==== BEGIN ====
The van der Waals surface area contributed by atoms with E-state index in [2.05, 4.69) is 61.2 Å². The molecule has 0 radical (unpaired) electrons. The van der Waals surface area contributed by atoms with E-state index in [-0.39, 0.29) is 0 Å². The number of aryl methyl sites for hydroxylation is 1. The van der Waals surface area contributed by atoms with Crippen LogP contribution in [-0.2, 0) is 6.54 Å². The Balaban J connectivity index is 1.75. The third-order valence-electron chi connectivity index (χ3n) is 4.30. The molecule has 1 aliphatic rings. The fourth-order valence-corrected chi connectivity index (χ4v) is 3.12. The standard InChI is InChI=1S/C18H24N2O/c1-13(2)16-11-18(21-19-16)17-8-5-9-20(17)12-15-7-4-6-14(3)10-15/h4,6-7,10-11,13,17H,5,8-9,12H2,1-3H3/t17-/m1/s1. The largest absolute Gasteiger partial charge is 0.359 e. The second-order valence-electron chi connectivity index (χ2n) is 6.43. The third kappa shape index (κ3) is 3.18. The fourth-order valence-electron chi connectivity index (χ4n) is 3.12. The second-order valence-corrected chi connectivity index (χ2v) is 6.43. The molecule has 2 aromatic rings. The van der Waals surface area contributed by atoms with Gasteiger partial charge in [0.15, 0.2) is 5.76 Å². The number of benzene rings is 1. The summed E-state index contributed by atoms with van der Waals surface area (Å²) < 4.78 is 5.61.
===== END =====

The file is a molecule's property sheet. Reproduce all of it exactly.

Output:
The van der Waals surface area contributed by atoms with E-state index in [2.05, 4.69) is 61.2 Å². The molecule has 0 radical (unpaired) electrons. The van der Waals surface area contributed by atoms with E-state index in [-0.39, 0.29) is 0 Å². The number of aryl methyl sites for hydroxylation is 1. The van der Waals surface area contributed by atoms with Crippen LogP contribution in [-0.2, 0) is 6.54 Å². The Balaban J connectivity index is 1.75. The third-order valence-electron chi connectivity index (χ3n) is 4.30. The molecule has 1 aliphatic rings. The fourth-order valence-corrected chi connectivity index (χ4v) is 3.12. The standard InChI is InChI=1S/C18H24N2O/c1-13(2)16-11-18(21-19-16)17-8-5-9-20(17)12-15-7-4-6-14(3)10-15/h4,6-7,10-11,13,17H,5,8-9,12H2,1-3H3/t17-/m1/s1. The largest absolute Gasteiger partial charge is 0.359 e. The second-order valence-electron chi connectivity index (χ2n) is 6.43. The third kappa shape index (κ3) is 3.18. The fourth-order valence-electron chi connectivity index (χ4n) is 3.12. The second-order valence-corrected chi connectivity index (χ2v) is 6.43. The molecule has 2 aromatic rings. The van der Waals surface area contributed by atoms with Gasteiger partial charge in [0.15, 0.2) is 5.76 Å². The number of benzene rings is 1. The summed E-state index contributed by atoms with van der Waals surface area (Å²) < 4.78 is 5.61.